Dispersal Patterns of One-Seed Juniper Seeds Contained in Mammal Scats and Bird Pellets

Dave Stricklan, Andrés F. Cibils, Pradip Saud, Robert L. Steiner, Matthew M. McIntosh, Amy C. Ganguli, Douglas S. Cram, Akasha M. Faist

Research output: Contribution to journalArticlepeer-review


We conducted a two-year study in New Mexico, USA, to determine the role of birds, lagomorphs, mesocarnivores, and porcupines in one-seed juniper (J. monosperma (Englem.) Sarg.) seed dispersal. We established random plots: (1) around cone-bearing juniper trees in the woodland; (2) around non-cone-bearing juniper trees in the woodland; (3) in woodland/grassland transition zones; and in (4) grassland habitats near juniper woodlands. We estimated seed density and tallied the number of plots with seeds deposited by each disperser group. Birds deposited the highest number of seeds/ha under the canopy of cone-bearing trees. Mesocarnivores were responsible for the highest average seed deposition in all other habitats. In juniper cone-bearing tree habitats, birds deposited seeds in 100% of plots under-canopy and 93% of plots outside-canopy. Seeds deposited by lagomorphs were observed in plots across all sampled habitats. Overall, seed deposition was greatest around cone-bearing juniper trees, followed by non-cone-bearing juniper trees, woodland-grassland transition zones, and grassland habitats. Birds deposited seeds primarily under cone-bearing tree perch sites. Lagomorphs deposited seeds widely in relatively high numbers across all habitats and are likely responsible for the greatest number of one-seed juniper seeds deposited on the soil surface at our research site.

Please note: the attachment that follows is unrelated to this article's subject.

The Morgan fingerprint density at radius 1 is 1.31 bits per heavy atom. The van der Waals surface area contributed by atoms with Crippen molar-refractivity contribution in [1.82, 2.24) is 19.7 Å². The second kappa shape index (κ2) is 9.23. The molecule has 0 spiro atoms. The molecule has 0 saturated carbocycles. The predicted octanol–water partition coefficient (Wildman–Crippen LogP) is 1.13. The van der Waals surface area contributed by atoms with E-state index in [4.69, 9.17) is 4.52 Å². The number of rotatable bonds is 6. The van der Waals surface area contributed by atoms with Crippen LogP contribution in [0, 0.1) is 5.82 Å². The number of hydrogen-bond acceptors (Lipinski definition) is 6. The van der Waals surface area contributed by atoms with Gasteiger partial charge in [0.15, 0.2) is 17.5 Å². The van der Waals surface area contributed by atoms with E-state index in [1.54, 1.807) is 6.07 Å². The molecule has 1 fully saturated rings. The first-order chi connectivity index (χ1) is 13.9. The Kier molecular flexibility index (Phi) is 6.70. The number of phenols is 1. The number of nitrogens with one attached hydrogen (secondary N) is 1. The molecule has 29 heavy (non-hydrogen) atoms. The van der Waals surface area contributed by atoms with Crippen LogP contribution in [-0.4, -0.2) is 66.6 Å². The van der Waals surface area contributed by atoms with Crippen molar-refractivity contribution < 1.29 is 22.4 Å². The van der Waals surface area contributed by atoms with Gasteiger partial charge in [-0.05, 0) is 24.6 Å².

Original languageEnglish
Article number1693
Issue number10
StatePublished - Oct 2022


  • endozoochory
  • frugivore
  • frugivory
  • mammalochory
  • ornithochory


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